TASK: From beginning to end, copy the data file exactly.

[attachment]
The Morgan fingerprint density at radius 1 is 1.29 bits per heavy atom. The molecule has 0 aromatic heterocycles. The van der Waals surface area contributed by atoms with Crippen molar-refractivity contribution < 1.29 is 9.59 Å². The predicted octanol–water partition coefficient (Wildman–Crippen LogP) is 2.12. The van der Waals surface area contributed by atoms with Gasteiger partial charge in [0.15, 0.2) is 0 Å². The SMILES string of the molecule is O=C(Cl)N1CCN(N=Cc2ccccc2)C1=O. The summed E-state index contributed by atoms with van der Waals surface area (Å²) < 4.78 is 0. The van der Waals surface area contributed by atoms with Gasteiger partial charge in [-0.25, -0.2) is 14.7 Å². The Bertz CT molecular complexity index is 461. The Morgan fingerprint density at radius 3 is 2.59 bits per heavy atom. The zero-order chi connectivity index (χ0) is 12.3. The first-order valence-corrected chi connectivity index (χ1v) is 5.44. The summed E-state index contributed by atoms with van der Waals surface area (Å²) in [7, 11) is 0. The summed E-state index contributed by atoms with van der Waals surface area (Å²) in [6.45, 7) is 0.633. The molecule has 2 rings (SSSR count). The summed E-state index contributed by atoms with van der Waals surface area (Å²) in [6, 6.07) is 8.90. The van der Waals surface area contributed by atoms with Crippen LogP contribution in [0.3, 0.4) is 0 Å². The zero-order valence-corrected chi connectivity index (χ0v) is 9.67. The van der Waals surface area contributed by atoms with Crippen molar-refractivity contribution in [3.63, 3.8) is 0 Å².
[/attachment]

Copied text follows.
The Morgan fingerprint density at radius 1 is 1.29 bits per heavy atom. The molecule has 0 aromatic heterocycles. The van der Waals surface area contributed by atoms with Crippen molar-refractivity contribution < 1.29 is 9.59 Å². The predicted octanol–water partition coefficient (Wildman–Crippen LogP) is 2.12. The van der Waals surface area contributed by atoms with Gasteiger partial charge in [0.15, 0.2) is 0 Å². The SMILES string of the molecule is O=C(Cl)N1CCN(N=Cc2ccccc2)C1=O. The summed E-state index contributed by atoms with van der Waals surface area (Å²) < 4.78 is 0. The van der Waals surface area contributed by atoms with Gasteiger partial charge in [-0.25, -0.2) is 14.7 Å². The Bertz CT molecular complexity index is 461. The Morgan fingerprint density at radius 3 is 2.59 bits per heavy atom. The zero-order chi connectivity index (χ0) is 12.3. The first-order valence-corrected chi connectivity index (χ1v) is 5.44. The summed E-state index contributed by atoms with van der Waals surface area (Å²) in [7, 11) is 0. The summed E-state index contributed by atoms with van der Waals surface area (Å²) in [6.45, 7) is 0.633. The molecule has 2 rings (SSSR count). The summed E-state index contributed by atoms with van der Waals surface area (Å²) in [6, 6.07) is 8.90. The van der Waals surface area contributed by atoms with Crippen LogP contribution in [0.3, 0.4) is 0 Å². The zero-order valence-corrected chi connectivity index (χ0v) is 9.67. The van der Waals surface area contributed by atoms with Crippen molar-refractivity contribution in [3.63, 3.8) is 0 Å².